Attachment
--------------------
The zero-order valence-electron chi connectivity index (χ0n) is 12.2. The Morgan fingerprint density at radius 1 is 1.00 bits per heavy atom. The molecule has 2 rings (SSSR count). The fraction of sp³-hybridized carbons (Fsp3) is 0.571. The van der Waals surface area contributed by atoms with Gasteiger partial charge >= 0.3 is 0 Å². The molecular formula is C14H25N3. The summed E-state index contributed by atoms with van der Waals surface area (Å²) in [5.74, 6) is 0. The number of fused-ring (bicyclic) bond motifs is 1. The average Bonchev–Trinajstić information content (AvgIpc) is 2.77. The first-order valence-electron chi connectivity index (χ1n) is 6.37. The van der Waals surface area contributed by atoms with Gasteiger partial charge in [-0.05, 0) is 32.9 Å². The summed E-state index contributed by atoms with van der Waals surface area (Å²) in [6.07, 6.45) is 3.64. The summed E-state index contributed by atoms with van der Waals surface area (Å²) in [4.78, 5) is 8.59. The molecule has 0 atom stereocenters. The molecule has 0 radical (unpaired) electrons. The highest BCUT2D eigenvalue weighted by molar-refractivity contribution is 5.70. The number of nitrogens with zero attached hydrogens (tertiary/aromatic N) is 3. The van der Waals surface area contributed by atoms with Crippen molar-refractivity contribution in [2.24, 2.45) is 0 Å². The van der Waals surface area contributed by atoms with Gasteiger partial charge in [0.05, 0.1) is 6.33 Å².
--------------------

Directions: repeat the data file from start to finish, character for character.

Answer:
The zero-order valence-electron chi connectivity index (χ0n) is 12.2. The Morgan fingerprint density at radius 1 is 1.00 bits per heavy atom. The molecule has 2 rings (SSSR count). The fraction of sp³-hybridized carbons (Fsp3) is 0.571. The van der Waals surface area contributed by atoms with Gasteiger partial charge >= 0.3 is 0 Å². The molecular formula is C14H25N3. The summed E-state index contributed by atoms with van der Waals surface area (Å²) in [5.74, 6) is 0. The number of fused-ring (bicyclic) bond motifs is 1. The average Bonchev–Trinajstić information content (AvgIpc) is 2.77. The first-order valence-electron chi connectivity index (χ1n) is 6.37. The van der Waals surface area contributed by atoms with Gasteiger partial charge in [-0.05, 0) is 32.9 Å². The summed E-state index contributed by atoms with van der Waals surface area (Å²) in [6.07, 6.45) is 3.64. The summed E-state index contributed by atoms with van der Waals surface area (Å²) in [4.78, 5) is 8.59. The molecule has 0 atom stereocenters. The molecule has 0 radical (unpaired) electrons. The highest BCUT2D eigenvalue weighted by molar-refractivity contribution is 5.70. The number of nitrogens with zero attached hydrogens (tertiary/aromatic N) is 3. The van der Waals surface area contributed by atoms with Crippen molar-refractivity contribution in [2.24, 2.45) is 0 Å². The van der Waals surface area contributed by atoms with Gasteiger partial charge in [0.05, 0.1) is 6.33 Å².